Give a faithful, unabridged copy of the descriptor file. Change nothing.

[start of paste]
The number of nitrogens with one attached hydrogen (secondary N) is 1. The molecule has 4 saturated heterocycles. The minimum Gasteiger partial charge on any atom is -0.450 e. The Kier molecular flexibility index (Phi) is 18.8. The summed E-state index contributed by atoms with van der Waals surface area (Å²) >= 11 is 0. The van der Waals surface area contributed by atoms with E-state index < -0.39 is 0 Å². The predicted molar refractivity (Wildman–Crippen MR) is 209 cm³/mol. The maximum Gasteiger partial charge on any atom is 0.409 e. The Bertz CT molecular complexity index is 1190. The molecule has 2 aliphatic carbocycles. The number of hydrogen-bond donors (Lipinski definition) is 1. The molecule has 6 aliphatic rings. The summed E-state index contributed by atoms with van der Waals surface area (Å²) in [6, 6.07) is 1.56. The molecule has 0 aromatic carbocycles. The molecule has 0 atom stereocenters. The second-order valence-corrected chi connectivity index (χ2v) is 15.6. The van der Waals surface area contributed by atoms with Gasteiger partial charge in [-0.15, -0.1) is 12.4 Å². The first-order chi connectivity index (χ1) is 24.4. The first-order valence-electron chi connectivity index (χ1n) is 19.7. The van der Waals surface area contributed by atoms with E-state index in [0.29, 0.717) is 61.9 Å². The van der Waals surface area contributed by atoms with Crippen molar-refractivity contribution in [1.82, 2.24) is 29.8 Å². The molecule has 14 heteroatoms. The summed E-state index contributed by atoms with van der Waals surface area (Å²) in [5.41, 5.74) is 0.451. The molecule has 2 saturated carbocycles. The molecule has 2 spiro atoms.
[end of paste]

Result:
The number of nitrogens with one attached hydrogen (secondary N) is 1. The molecule has 4 saturated heterocycles. The minimum Gasteiger partial charge on any atom is -0.450 e. The Kier molecular flexibility index (Phi) is 18.8. The summed E-state index contributed by atoms with van der Waals surface area (Å²) >= 11 is 0. The van der Waals surface area contributed by atoms with E-state index < -0.39 is 0 Å². The predicted molar refractivity (Wildman–Crippen MR) is 209 cm³/mol. The maximum Gasteiger partial charge on any atom is 0.409 e. The Bertz CT molecular complexity index is 1190. The molecule has 2 aliphatic carbocycles. The number of hydrogen-bond donors (Lipinski definition) is 1. The molecule has 6 aliphatic rings. The summed E-state index contributed by atoms with van der Waals surface area (Å²) in [6, 6.07) is 1.56. The molecule has 0 aromatic carbocycles. The molecule has 0 atom stereocenters. The second-order valence-corrected chi connectivity index (χ2v) is 15.6. The van der Waals surface area contributed by atoms with Gasteiger partial charge in [-0.15, -0.1) is 12.4 Å². The first-order chi connectivity index (χ1) is 24.4. The first-order valence-electron chi connectivity index (χ1n) is 19.7. The van der Waals surface area contributed by atoms with E-state index in [0.29, 0.717) is 61.9 Å². The van der Waals surface area contributed by atoms with Crippen molar-refractivity contribution in [1.82, 2.24) is 29.8 Å². The molecule has 14 heteroatoms. The summed E-state index contributed by atoms with van der Waals surface area (Å²) in [5.41, 5.74) is 0.451. The molecule has 2 saturated carbocycles. The molecule has 2 spiro atoms.